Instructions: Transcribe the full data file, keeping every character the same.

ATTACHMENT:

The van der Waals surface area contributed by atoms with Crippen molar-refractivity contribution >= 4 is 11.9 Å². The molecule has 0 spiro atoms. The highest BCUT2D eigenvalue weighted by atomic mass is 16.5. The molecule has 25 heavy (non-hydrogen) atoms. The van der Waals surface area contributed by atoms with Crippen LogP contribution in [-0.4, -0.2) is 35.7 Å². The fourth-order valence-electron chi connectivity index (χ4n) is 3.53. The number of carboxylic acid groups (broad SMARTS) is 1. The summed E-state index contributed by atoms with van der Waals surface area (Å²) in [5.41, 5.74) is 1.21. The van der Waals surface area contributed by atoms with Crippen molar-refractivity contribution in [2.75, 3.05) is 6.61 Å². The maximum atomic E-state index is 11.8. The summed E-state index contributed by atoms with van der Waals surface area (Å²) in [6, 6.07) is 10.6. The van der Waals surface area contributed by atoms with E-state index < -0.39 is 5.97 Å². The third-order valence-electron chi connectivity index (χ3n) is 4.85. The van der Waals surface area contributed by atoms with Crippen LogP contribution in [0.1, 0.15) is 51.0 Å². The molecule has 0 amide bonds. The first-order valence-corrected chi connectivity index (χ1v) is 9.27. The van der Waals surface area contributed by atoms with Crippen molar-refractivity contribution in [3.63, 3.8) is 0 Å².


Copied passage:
The van der Waals surface area contributed by atoms with Crippen molar-refractivity contribution >= 4 is 11.9 Å². The molecule has 0 spiro atoms. The highest BCUT2D eigenvalue weighted by atomic mass is 16.5. The molecule has 25 heavy (non-hydrogen) atoms. The van der Waals surface area contributed by atoms with Crippen LogP contribution in [-0.4, -0.2) is 35.7 Å². The fourth-order valence-electron chi connectivity index (χ4n) is 3.53. The number of carboxylic acid groups (broad SMARTS) is 1. The summed E-state index contributed by atoms with van der Waals surface area (Å²) in [5.41, 5.74) is 1.21. The van der Waals surface area contributed by atoms with Crippen molar-refractivity contribution in [2.75, 3.05) is 6.61 Å². The maximum atomic E-state index is 11.8. The summed E-state index contributed by atoms with van der Waals surface area (Å²) in [6, 6.07) is 10.6. The van der Waals surface area contributed by atoms with E-state index < -0.39 is 5.97 Å². The third-order valence-electron chi connectivity index (χ3n) is 4.85. The van der Waals surface area contributed by atoms with Crippen LogP contribution in [0.1, 0.15) is 51.0 Å². The molecule has 0 amide bonds. The first-order valence-corrected chi connectivity index (χ1v) is 9.27. The van der Waals surface area contributed by atoms with Crippen molar-refractivity contribution in [3.63, 3.8) is 0 Å².